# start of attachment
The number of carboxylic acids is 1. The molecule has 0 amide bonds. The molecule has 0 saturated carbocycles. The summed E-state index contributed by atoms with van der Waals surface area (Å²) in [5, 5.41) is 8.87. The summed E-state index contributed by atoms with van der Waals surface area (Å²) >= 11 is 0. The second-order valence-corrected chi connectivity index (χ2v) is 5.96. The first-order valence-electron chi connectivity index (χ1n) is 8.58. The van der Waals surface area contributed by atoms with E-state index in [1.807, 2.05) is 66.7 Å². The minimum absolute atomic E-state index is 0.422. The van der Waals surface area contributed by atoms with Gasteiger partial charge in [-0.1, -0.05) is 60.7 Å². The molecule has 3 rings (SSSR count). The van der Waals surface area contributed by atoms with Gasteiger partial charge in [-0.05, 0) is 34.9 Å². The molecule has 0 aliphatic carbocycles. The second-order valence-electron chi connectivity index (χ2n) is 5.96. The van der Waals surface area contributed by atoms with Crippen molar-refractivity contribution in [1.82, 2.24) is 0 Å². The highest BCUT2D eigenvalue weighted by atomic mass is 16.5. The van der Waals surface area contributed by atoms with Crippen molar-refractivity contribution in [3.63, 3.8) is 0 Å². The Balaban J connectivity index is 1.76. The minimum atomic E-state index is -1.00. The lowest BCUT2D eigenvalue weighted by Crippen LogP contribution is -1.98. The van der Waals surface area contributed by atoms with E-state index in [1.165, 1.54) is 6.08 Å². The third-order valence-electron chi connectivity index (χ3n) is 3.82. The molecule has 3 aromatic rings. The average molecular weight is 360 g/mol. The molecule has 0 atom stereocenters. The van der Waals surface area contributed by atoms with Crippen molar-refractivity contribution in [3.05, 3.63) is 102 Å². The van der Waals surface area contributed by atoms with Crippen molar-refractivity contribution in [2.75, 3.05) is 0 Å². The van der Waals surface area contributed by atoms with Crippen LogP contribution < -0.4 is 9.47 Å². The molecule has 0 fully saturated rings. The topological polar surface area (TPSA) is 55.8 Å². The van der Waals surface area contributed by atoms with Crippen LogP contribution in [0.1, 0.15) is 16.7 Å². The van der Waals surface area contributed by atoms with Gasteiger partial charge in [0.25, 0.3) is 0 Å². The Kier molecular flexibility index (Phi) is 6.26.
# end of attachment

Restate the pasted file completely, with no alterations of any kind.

The number of carboxylic acids is 1. The molecule has 0 amide bonds. The molecule has 0 saturated carbocycles. The summed E-state index contributed by atoms with van der Waals surface area (Å²) in [5, 5.41) is 8.87. The summed E-state index contributed by atoms with van der Waals surface area (Å²) >= 11 is 0. The second-order valence-corrected chi connectivity index (χ2v) is 5.96. The first-order valence-electron chi connectivity index (χ1n) is 8.58. The van der Waals surface area contributed by atoms with E-state index in [1.807, 2.05) is 66.7 Å². The minimum absolute atomic E-state index is 0.422. The van der Waals surface area contributed by atoms with Gasteiger partial charge in [-0.1, -0.05) is 60.7 Å². The molecule has 3 rings (SSSR count). The van der Waals surface area contributed by atoms with Gasteiger partial charge in [-0.05, 0) is 34.9 Å². The molecule has 0 aliphatic carbocycles. The second-order valence-electron chi connectivity index (χ2n) is 5.96. The van der Waals surface area contributed by atoms with Crippen molar-refractivity contribution in [1.82, 2.24) is 0 Å². The highest BCUT2D eigenvalue weighted by atomic mass is 16.5. The van der Waals surface area contributed by atoms with Crippen molar-refractivity contribution in [3.63, 3.8) is 0 Å². The Balaban J connectivity index is 1.76. The minimum atomic E-state index is -1.00. The lowest BCUT2D eigenvalue weighted by Crippen LogP contribution is -1.98. The van der Waals surface area contributed by atoms with E-state index in [1.165, 1.54) is 6.08 Å². The third-order valence-electron chi connectivity index (χ3n) is 3.82. The molecule has 3 aromatic rings. The average molecular weight is 360 g/mol. The molecule has 0 atom stereocenters. The van der Waals surface area contributed by atoms with Crippen molar-refractivity contribution in [3.05, 3.63) is 102 Å². The van der Waals surface area contributed by atoms with Crippen molar-refractivity contribution in [2.75, 3.05) is 0 Å². The van der Waals surface area contributed by atoms with Crippen LogP contribution < -0.4 is 9.47 Å². The molecule has 0 fully saturated rings. The topological polar surface area (TPSA) is 55.8 Å². The van der Waals surface area contributed by atoms with Crippen LogP contribution in [0.1, 0.15) is 16.7 Å². The van der Waals surface area contributed by atoms with Gasteiger partial charge in [0.25, 0.3) is 0 Å². The Kier molecular flexibility index (Phi) is 6.26.